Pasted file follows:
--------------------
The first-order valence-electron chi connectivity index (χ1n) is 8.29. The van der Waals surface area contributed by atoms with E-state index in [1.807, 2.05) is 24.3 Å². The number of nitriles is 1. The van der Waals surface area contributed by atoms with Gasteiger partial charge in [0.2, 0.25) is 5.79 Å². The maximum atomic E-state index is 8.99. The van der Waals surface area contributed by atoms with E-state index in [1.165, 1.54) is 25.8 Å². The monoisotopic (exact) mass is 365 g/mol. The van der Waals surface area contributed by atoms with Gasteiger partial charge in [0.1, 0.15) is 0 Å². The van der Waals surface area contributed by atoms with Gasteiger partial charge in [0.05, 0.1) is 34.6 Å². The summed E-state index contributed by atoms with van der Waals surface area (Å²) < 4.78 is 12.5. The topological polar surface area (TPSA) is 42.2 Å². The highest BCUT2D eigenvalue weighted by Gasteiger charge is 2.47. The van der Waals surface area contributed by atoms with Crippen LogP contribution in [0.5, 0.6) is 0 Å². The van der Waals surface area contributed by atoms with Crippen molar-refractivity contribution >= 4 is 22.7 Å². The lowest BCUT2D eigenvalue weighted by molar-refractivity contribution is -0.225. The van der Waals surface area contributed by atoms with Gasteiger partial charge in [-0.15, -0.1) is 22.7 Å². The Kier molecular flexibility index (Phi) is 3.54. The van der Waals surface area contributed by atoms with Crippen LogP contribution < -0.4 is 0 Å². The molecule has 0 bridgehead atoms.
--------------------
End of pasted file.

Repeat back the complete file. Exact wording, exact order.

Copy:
The first-order valence-electron chi connectivity index (χ1n) is 8.29. The van der Waals surface area contributed by atoms with E-state index in [1.807, 2.05) is 24.3 Å². The number of nitriles is 1. The van der Waals surface area contributed by atoms with Gasteiger partial charge in [0.2, 0.25) is 5.79 Å². The maximum atomic E-state index is 8.99. The van der Waals surface area contributed by atoms with E-state index in [1.165, 1.54) is 25.8 Å². The monoisotopic (exact) mass is 365 g/mol. The van der Waals surface area contributed by atoms with Gasteiger partial charge in [0.1, 0.15) is 0 Å². The van der Waals surface area contributed by atoms with Gasteiger partial charge in [0.05, 0.1) is 34.6 Å². The summed E-state index contributed by atoms with van der Waals surface area (Å²) < 4.78 is 12.5. The topological polar surface area (TPSA) is 42.2 Å². The highest BCUT2D eigenvalue weighted by Gasteiger charge is 2.47. The van der Waals surface area contributed by atoms with Crippen LogP contribution in [0.5, 0.6) is 0 Å². The van der Waals surface area contributed by atoms with Crippen molar-refractivity contribution >= 4 is 22.7 Å². The lowest BCUT2D eigenvalue weighted by molar-refractivity contribution is -0.225. The van der Waals surface area contributed by atoms with Gasteiger partial charge in [-0.15, -0.1) is 22.7 Å². The Kier molecular flexibility index (Phi) is 3.54. The van der Waals surface area contributed by atoms with Crippen LogP contribution < -0.4 is 0 Å². The molecule has 0 bridgehead atoms.